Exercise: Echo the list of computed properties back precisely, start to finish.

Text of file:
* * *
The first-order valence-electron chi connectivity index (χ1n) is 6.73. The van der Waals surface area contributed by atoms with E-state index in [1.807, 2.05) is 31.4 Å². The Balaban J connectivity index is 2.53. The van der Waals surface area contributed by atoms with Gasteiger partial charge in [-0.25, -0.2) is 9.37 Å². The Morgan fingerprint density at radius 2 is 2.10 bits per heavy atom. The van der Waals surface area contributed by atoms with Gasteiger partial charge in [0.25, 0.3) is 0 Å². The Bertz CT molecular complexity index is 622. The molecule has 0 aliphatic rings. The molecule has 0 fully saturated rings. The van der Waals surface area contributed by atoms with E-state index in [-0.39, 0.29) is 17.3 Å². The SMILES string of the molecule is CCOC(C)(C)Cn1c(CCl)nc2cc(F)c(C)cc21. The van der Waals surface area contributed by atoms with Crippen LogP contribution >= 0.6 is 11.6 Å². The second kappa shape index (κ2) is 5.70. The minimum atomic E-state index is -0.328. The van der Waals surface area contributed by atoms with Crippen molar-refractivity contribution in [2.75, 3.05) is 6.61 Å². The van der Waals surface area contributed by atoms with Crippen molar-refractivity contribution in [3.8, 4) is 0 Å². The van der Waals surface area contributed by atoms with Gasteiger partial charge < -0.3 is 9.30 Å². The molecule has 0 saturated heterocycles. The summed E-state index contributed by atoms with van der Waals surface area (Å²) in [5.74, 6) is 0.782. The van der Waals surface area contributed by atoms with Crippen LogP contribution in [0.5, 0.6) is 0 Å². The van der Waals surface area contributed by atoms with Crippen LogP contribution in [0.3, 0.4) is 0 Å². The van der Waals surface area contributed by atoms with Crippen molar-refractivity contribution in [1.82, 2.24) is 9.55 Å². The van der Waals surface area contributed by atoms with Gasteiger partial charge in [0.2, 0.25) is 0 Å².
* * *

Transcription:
The first-order valence-electron chi connectivity index (χ1n) is 6.73. The van der Waals surface area contributed by atoms with E-state index in [1.807, 2.05) is 31.4 Å². The Balaban J connectivity index is 2.53. The van der Waals surface area contributed by atoms with Gasteiger partial charge in [-0.25, -0.2) is 9.37 Å². The Morgan fingerprint density at radius 2 is 2.10 bits per heavy atom. The van der Waals surface area contributed by atoms with Gasteiger partial charge in [0.25, 0.3) is 0 Å². The Bertz CT molecular complexity index is 622. The molecule has 0 aliphatic rings. The molecule has 0 fully saturated rings. The van der Waals surface area contributed by atoms with E-state index in [-0.39, 0.29) is 17.3 Å². The SMILES string of the molecule is CCOC(C)(C)Cn1c(CCl)nc2cc(F)c(C)cc21. The van der Waals surface area contributed by atoms with Crippen LogP contribution >= 0.6 is 11.6 Å². The second kappa shape index (κ2) is 5.70. The minimum atomic E-state index is -0.328. The van der Waals surface area contributed by atoms with Crippen molar-refractivity contribution in [2.75, 3.05) is 6.61 Å². The van der Waals surface area contributed by atoms with Crippen molar-refractivity contribution in [3.8, 4) is 0 Å². The van der Waals surface area contributed by atoms with Gasteiger partial charge < -0.3 is 9.30 Å². The molecule has 0 saturated heterocycles. The summed E-state index contributed by atoms with van der Waals surface area (Å²) in [5.74, 6) is 0.782. The van der Waals surface area contributed by atoms with Crippen LogP contribution in [0.5, 0.6) is 0 Å². The van der Waals surface area contributed by atoms with Crippen LogP contribution in [0.3, 0.4) is 0 Å². The van der Waals surface area contributed by atoms with Crippen molar-refractivity contribution in [1.82, 2.24) is 9.55 Å². The van der Waals surface area contributed by atoms with Gasteiger partial charge in [0.2, 0.25) is 0 Å².